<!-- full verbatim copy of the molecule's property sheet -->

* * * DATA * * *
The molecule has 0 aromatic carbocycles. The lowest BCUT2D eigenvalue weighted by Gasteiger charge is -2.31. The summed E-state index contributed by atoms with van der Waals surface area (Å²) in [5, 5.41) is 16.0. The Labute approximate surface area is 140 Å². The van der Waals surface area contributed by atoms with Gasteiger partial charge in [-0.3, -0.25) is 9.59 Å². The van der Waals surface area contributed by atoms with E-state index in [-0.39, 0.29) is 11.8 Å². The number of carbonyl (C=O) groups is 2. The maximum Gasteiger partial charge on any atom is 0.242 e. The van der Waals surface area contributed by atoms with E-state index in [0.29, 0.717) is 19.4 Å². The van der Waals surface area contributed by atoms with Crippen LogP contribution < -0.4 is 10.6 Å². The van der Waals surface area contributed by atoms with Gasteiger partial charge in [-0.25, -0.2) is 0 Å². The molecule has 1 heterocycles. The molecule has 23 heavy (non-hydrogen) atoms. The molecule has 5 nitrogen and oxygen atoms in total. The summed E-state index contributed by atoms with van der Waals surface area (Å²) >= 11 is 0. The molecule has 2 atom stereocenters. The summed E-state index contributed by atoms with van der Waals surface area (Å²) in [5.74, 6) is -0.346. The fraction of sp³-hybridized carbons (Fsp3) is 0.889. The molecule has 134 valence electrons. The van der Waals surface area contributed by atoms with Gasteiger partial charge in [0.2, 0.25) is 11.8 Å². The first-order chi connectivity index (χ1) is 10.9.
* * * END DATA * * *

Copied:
The molecule has 0 aromatic carbocycles. The lowest BCUT2D eigenvalue weighted by Gasteiger charge is -2.31. The summed E-state index contributed by atoms with van der Waals surface area (Å²) in [5, 5.41) is 16.0. The Labute approximate surface area is 140 Å². The van der Waals surface area contributed by atoms with Gasteiger partial charge in [-0.3, -0.25) is 9.59 Å². The van der Waals surface area contributed by atoms with E-state index in [-0.39, 0.29) is 11.8 Å². The number of carbonyl (C=O) groups is 2. The maximum Gasteiger partial charge on any atom is 0.242 e. The van der Waals surface area contributed by atoms with E-state index in [0.29, 0.717) is 19.4 Å². The van der Waals surface area contributed by atoms with Crippen LogP contribution < -0.4 is 10.6 Å². The van der Waals surface area contributed by atoms with Gasteiger partial charge in [-0.25, -0.2) is 0 Å². The molecule has 1 heterocycles. The molecule has 23 heavy (non-hydrogen) atoms. The molecule has 5 nitrogen and oxygen atoms in total. The summed E-state index contributed by atoms with van der Waals surface area (Å²) >= 11 is 0. The molecule has 2 atom stereocenters. The summed E-state index contributed by atoms with van der Waals surface area (Å²) in [5.74, 6) is -0.346. The fraction of sp³-hybridized carbons (Fsp3) is 0.889. The molecule has 134 valence electrons. The van der Waals surface area contributed by atoms with Gasteiger partial charge in [0.2, 0.25) is 11.8 Å². The first-order chi connectivity index (χ1) is 10.9.